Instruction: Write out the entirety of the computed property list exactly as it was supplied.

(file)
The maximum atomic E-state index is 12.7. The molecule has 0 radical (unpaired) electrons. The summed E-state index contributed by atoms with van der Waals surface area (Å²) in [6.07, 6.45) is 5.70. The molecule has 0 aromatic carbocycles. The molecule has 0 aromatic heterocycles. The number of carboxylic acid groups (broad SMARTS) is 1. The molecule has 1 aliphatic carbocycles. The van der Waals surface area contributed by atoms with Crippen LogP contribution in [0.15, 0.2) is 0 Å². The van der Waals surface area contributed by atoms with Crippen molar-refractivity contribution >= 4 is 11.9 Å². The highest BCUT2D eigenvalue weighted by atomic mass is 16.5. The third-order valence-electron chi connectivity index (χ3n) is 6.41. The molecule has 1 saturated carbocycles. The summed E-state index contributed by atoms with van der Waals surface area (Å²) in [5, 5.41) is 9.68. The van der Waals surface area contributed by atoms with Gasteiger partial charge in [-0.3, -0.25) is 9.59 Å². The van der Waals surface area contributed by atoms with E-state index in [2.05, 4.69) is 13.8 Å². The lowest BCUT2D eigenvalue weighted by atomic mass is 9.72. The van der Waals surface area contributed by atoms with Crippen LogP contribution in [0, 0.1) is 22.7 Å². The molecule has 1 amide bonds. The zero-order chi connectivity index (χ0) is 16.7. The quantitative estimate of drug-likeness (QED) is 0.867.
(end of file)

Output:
The maximum atomic E-state index is 12.7. The molecule has 0 radical (unpaired) electrons. The summed E-state index contributed by atoms with van der Waals surface area (Å²) in [6.07, 6.45) is 5.70. The molecule has 0 aromatic carbocycles. The molecule has 0 aromatic heterocycles. The number of carboxylic acid groups (broad SMARTS) is 1. The molecule has 1 aliphatic carbocycles. The van der Waals surface area contributed by atoms with Crippen LogP contribution in [0.15, 0.2) is 0 Å². The van der Waals surface area contributed by atoms with Crippen molar-refractivity contribution >= 4 is 11.9 Å². The highest BCUT2D eigenvalue weighted by atomic mass is 16.5. The third-order valence-electron chi connectivity index (χ3n) is 6.41. The molecule has 1 saturated carbocycles. The summed E-state index contributed by atoms with van der Waals surface area (Å²) in [5, 5.41) is 9.68. The van der Waals surface area contributed by atoms with Gasteiger partial charge in [-0.3, -0.25) is 9.59 Å². The van der Waals surface area contributed by atoms with E-state index in [2.05, 4.69) is 13.8 Å². The lowest BCUT2D eigenvalue weighted by atomic mass is 9.72. The van der Waals surface area contributed by atoms with Crippen LogP contribution in [0, 0.1) is 22.7 Å². The molecule has 1 amide bonds. The zero-order chi connectivity index (χ0) is 16.7. The quantitative estimate of drug-likeness (QED) is 0.867.